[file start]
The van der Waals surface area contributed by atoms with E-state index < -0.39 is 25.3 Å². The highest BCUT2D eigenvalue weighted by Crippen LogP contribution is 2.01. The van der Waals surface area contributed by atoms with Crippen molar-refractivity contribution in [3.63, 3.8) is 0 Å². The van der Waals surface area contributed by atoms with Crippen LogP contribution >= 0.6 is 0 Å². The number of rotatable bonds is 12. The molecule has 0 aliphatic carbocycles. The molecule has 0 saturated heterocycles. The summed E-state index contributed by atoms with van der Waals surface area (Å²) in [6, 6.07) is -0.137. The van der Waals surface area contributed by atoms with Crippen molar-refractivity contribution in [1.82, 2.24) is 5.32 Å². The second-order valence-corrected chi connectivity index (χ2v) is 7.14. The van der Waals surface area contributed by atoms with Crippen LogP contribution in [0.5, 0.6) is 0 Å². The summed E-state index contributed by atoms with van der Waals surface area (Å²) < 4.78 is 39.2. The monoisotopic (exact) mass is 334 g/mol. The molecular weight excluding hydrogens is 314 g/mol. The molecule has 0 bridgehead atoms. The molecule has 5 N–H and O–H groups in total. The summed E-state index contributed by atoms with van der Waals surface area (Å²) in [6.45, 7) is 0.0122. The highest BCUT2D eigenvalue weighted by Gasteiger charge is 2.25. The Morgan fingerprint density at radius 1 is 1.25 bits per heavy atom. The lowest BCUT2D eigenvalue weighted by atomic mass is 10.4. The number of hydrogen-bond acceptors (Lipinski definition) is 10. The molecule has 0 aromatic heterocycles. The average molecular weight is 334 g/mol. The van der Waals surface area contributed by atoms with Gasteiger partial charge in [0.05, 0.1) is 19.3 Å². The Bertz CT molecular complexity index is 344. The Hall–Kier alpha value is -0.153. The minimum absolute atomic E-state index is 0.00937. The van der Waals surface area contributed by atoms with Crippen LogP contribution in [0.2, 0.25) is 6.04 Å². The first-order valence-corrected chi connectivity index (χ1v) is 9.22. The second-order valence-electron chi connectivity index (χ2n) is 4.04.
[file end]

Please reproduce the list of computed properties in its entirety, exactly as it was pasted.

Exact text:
The van der Waals surface area contributed by atoms with E-state index < -0.39 is 25.3 Å². The highest BCUT2D eigenvalue weighted by Crippen LogP contribution is 2.01. The van der Waals surface area contributed by atoms with Crippen molar-refractivity contribution in [3.63, 3.8) is 0 Å². The van der Waals surface area contributed by atoms with Crippen LogP contribution >= 0.6 is 0 Å². The number of rotatable bonds is 12. The molecule has 0 aliphatic carbocycles. The molecule has 0 saturated heterocycles. The summed E-state index contributed by atoms with van der Waals surface area (Å²) in [6, 6.07) is -0.137. The van der Waals surface area contributed by atoms with Crippen molar-refractivity contribution in [1.82, 2.24) is 5.32 Å². The second-order valence-corrected chi connectivity index (χ2v) is 7.14. The van der Waals surface area contributed by atoms with Crippen LogP contribution in [0.5, 0.6) is 0 Å². The summed E-state index contributed by atoms with van der Waals surface area (Å²) < 4.78 is 39.2. The monoisotopic (exact) mass is 334 g/mol. The molecular weight excluding hydrogens is 314 g/mol. The molecule has 0 bridgehead atoms. The molecule has 5 N–H and O–H groups in total. The summed E-state index contributed by atoms with van der Waals surface area (Å²) in [6.45, 7) is 0.0122. The highest BCUT2D eigenvalue weighted by Gasteiger charge is 2.25. The Morgan fingerprint density at radius 1 is 1.25 bits per heavy atom. The lowest BCUT2D eigenvalue weighted by atomic mass is 10.4. The number of hydrogen-bond acceptors (Lipinski definition) is 10. The molecule has 0 aromatic heterocycles. The average molecular weight is 334 g/mol. The van der Waals surface area contributed by atoms with Gasteiger partial charge in [0.05, 0.1) is 19.3 Å². The Bertz CT molecular complexity index is 344. The Hall–Kier alpha value is -0.153. The minimum absolute atomic E-state index is 0.00937. The van der Waals surface area contributed by atoms with Crippen LogP contribution in [0.2, 0.25) is 6.04 Å². The first-order valence-corrected chi connectivity index (χ1v) is 9.22. The second-order valence-electron chi connectivity index (χ2n) is 4.04.